"The show is a bit over two hours long and covers topics including: copyright, music business, economics, participatory vs performance-based music, philosophy of art, barbershop harmony, software freedom, and more. Overall, it's a good casual summary of my whole personal story of my life and career and how I came to my current understanding and feelings on these topics."



Here are the links (with just a bit of commentary) from the original post.


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Friday, September 12, 2014

Ongoing Lawcast Hiatus, but Broader Focus

This is not legal advice. Leave audio feedback at (512) 686-6329.

I. Ongoing Hiatus

I don't think this needs a lot. The reasons for the hiatus were briefly documented here before and there's been even more on my personal blog.

I will add two things.

First, I will confirm that there is no schedule for returning. I will develop a plan after October 8. I'm in a bit of a holding pattern until then. I am unsure of how long after Oct 8 it will take me. That will depend on what I find out on Oct 8.

Second, I will note that I have a new Patreon listing. I suppose I should add a tier where I end the hiatus. That will be my next step after publishing this!

The hiatus from blogs and audio shows doesn't mean I haven't been thinking about things...

II. Broader Focus

I have already mentioned this in public, but not on the blog. Recent discussions about projectEqualize prompted me to make sure it was on the blog. The Lawcast is going to become a location for academic-type discussions around music, including panel discussions about the future of Creative Commons music.

As of the moment, I am calling this "Law & Policy" but I'm thinking music education, music technology, and basically, the type of stuff that doesn't really fit in the weekly Music Manumit show. Also, it will give me the opportunity to bring people into Music Manumit that can't work on the normal Music Manumit schedule. For example, Jason of Lame Drivers has a Friday night conflict.

Basically, since the Lawcast is only me now (although I'm happy to have this change), there's no reason for it not to have more of my voice. The end of Brian's involvement was the trademark show, so I guess it makes sense that the next post after that would be an announcement of this sort.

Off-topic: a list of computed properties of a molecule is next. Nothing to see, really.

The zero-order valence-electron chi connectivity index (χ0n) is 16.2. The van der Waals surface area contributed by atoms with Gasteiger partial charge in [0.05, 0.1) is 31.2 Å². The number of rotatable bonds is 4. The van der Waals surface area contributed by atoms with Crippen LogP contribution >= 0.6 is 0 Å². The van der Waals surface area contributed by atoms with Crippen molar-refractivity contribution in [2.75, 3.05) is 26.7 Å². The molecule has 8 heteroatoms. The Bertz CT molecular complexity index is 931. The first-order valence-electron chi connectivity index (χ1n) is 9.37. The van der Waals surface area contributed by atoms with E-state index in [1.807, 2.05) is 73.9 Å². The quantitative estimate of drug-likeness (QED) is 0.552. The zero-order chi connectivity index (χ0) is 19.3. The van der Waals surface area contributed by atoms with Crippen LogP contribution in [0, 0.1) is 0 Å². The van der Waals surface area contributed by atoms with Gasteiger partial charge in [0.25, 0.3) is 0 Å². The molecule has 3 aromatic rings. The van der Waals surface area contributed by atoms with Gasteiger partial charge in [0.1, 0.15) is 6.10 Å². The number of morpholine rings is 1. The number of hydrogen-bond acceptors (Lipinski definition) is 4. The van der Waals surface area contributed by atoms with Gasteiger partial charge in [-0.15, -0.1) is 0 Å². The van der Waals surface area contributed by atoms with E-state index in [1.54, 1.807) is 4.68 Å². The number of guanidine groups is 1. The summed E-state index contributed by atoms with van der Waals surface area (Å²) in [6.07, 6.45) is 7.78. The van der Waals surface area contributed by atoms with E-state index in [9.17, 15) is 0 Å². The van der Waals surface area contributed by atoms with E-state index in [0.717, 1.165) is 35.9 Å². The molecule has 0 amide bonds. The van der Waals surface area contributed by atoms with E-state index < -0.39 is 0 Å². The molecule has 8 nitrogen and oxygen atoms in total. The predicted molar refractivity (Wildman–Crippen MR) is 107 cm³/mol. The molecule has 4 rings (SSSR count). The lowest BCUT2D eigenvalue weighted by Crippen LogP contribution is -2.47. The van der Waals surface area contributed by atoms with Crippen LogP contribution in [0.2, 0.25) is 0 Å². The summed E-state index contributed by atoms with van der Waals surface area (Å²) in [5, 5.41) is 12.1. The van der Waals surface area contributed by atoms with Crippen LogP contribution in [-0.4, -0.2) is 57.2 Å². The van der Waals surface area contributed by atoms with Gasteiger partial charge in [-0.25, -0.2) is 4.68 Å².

III. Panel

If I were ready to end the hiatus, this is where I'd announce a panel discussion on what the community wants out of projectEqualize. I really would like to do that, but I don't have time to put something like that together right now. Based on the loose timetable Mike recently gave, it seems reasonable to think I can pull together a panel before projectEqualize is complete. At this point, all I can say, is watch this space.

Get in Touch
Music Manumit Last.fm group
My Last.fm: DouglasAWh.
Libre.fm: douglasawh.
GNU Social: daw
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Friday, May 2, 2014

Trademark Basics 1: Intro to Trademarks

This is not legal advice. Leave audio feedback at (512) 686-6329. This show was edited using GNU/Linux.

Expected Audience: Law Students and those interested in trademark basics

File:Coca-Cola logo.svg
Click For Image Usage Details

mp3 audio | ogg audio | torrent

This is a joint work by Doug and Brian. Brian is on voice. Doug edited and typed. Technically speaking, I'm still on hiatus, though I do have a back catalog of shows that need editing. I may very well get those out the door in the next few days.

I'm not entirely sure what took me so long to get this out. Maybe archive.org was down when I tried to upload it back in January?

Originally, this was supposed to be a series. It still might be. The other planned articles in the trademark basics series were going to be What is a Trademark?, Ownership and Use, Loss of Trademark Rights, Infringement, False Designation of Origin, Advertising, Dilution and Remedies. I was also planning to cover Tax and Trademarks/Goodwill, Trademarks and Ethnic Music, and Access to Gray Market Goods at some point. If I get donations or even requests, I may end up completing the series. Donation information is both on the right and at the bottom of this article.

And for those of you that are deaf, and I know there is at least one likely to see this, in the future the series may be text. I've got to figure out financials before I think about continuing the series. However, as with everything, feedback will speed up the process!

Until next time!

Get in Touch

Music Manumit Last.fm group
My Last.fm username: DouglasAWh.
Libre.fm username: douglasawh.
GNU Social: daw
I'm on too many social networks to list them all!

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Not Quite an Episode

This is a rerun of the Music Manumit Podcast on July 7th, 2010. This was supposed to go out before Nick and I did the interview with Pete, but it didn't. Better late than never. And just in case you're curious, I'm still technically on hiatus.

RasterWeb!
Pete aka raster's logo

mp3 audio | ogg audio | torrent